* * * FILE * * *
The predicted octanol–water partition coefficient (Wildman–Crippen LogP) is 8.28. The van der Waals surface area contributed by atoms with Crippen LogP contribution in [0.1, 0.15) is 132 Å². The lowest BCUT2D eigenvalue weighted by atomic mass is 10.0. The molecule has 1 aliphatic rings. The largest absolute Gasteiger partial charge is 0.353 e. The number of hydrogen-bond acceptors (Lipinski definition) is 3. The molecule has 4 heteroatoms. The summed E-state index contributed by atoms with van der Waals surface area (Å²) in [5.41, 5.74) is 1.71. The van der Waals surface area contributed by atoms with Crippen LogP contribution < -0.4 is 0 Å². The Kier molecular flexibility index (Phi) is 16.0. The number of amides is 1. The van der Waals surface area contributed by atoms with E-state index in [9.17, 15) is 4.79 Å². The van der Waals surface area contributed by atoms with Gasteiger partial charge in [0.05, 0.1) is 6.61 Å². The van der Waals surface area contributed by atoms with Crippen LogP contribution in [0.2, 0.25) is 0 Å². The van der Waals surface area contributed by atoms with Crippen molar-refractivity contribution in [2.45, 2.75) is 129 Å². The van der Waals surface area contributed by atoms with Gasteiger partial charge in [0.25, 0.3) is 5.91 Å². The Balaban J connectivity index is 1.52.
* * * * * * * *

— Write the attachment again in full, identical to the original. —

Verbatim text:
The predicted octanol–water partition coefficient (Wildman–Crippen LogP) is 8.28. The van der Waals surface area contributed by atoms with Crippen LogP contribution in [0.1, 0.15) is 132 Å². The lowest BCUT2D eigenvalue weighted by atomic mass is 10.0. The molecule has 1 aliphatic rings. The largest absolute Gasteiger partial charge is 0.353 e. The number of hydrogen-bond acceptors (Lipinski definition) is 3. The molecule has 4 heteroatoms. The summed E-state index contributed by atoms with van der Waals surface area (Å²) in [5.41, 5.74) is 1.71. The van der Waals surface area contributed by atoms with Crippen LogP contribution < -0.4 is 0 Å². The Kier molecular flexibility index (Phi) is 16.0. The number of amides is 1. The van der Waals surface area contributed by atoms with E-state index in [9.17, 15) is 4.79 Å². The van der Waals surface area contributed by atoms with Gasteiger partial charge in [0.05, 0.1) is 6.61 Å². The van der Waals surface area contributed by atoms with Crippen LogP contribution in [0.2, 0.25) is 0 Å². The van der Waals surface area contributed by atoms with Crippen molar-refractivity contribution in [2.45, 2.75) is 129 Å². The van der Waals surface area contributed by atoms with Gasteiger partial charge in [0.25, 0.3) is 5.91 Å². The Balaban J connectivity index is 1.52.